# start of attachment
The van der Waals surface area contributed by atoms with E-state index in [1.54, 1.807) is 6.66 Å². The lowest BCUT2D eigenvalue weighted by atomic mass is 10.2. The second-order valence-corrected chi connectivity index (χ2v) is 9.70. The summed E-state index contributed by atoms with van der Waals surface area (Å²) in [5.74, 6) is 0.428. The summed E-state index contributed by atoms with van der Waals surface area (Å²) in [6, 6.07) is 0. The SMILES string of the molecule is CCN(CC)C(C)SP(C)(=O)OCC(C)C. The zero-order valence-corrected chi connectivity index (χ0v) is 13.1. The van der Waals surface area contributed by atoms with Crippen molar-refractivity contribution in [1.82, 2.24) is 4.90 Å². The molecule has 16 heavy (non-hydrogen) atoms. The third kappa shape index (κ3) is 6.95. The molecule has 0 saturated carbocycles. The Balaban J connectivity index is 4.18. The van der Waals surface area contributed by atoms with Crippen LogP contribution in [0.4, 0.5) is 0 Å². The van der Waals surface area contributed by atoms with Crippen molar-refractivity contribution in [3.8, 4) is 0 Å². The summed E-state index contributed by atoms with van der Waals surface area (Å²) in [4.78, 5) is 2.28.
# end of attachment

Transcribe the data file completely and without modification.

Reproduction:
The van der Waals surface area contributed by atoms with E-state index in [1.54, 1.807) is 6.66 Å². The lowest BCUT2D eigenvalue weighted by atomic mass is 10.2. The second-order valence-corrected chi connectivity index (χ2v) is 9.70. The summed E-state index contributed by atoms with van der Waals surface area (Å²) in [5.74, 6) is 0.428. The summed E-state index contributed by atoms with van der Waals surface area (Å²) in [6, 6.07) is 0. The SMILES string of the molecule is CCN(CC)C(C)SP(C)(=O)OCC(C)C. The zero-order valence-corrected chi connectivity index (χ0v) is 13.1. The van der Waals surface area contributed by atoms with Crippen molar-refractivity contribution in [1.82, 2.24) is 4.90 Å². The molecule has 16 heavy (non-hydrogen) atoms. The third kappa shape index (κ3) is 6.95. The molecule has 0 saturated carbocycles. The Balaban J connectivity index is 4.18. The van der Waals surface area contributed by atoms with Crippen LogP contribution in [0.4, 0.5) is 0 Å². The van der Waals surface area contributed by atoms with Crippen molar-refractivity contribution in [3.8, 4) is 0 Å². The summed E-state index contributed by atoms with van der Waals surface area (Å²) in [4.78, 5) is 2.28.